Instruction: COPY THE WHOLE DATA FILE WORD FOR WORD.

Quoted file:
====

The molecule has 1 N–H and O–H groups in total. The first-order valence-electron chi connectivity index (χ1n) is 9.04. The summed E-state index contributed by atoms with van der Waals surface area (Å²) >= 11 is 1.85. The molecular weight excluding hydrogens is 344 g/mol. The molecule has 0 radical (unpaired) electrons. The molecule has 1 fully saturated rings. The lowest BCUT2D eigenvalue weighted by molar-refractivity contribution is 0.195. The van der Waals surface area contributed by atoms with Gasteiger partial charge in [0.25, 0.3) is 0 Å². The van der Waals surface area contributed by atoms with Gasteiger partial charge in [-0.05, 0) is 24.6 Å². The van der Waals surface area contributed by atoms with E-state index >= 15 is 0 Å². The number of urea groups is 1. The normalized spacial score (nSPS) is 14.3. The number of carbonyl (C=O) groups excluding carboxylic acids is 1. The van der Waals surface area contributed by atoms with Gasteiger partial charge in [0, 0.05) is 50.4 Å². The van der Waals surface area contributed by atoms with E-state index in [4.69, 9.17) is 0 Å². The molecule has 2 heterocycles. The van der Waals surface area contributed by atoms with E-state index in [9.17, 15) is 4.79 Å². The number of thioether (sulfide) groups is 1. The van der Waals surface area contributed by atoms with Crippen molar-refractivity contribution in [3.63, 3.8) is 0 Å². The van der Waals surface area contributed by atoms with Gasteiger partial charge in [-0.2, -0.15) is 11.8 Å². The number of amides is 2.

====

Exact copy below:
The molecule has 1 N–H and O–H groups in total. The first-order valence-electron chi connectivity index (χ1n) is 9.04. The summed E-state index contributed by atoms with van der Waals surface area (Å²) >= 11 is 1.85. The molecular weight excluding hydrogens is 344 g/mol. The molecule has 0 radical (unpaired) electrons. The molecule has 1 fully saturated rings. The lowest BCUT2D eigenvalue weighted by molar-refractivity contribution is 0.195. The van der Waals surface area contributed by atoms with Gasteiger partial charge in [0.25, 0.3) is 0 Å². The van der Waals surface area contributed by atoms with Gasteiger partial charge in [-0.05, 0) is 24.6 Å². The van der Waals surface area contributed by atoms with E-state index >= 15 is 0 Å². The number of urea groups is 1. The normalized spacial score (nSPS) is 14.3. The number of carbonyl (C=O) groups excluding carboxylic acids is 1. The van der Waals surface area contributed by atoms with Gasteiger partial charge in [0, 0.05) is 50.4 Å². The van der Waals surface area contributed by atoms with E-state index in [4.69, 9.17) is 0 Å². The molecule has 2 heterocycles. The van der Waals surface area contributed by atoms with E-state index in [9.17, 15) is 4.79 Å². The number of thioether (sulfide) groups is 1. The van der Waals surface area contributed by atoms with Crippen molar-refractivity contribution in [3.63, 3.8) is 0 Å². The van der Waals surface area contributed by atoms with Gasteiger partial charge in [-0.2, -0.15) is 11.8 Å². The number of amides is 2.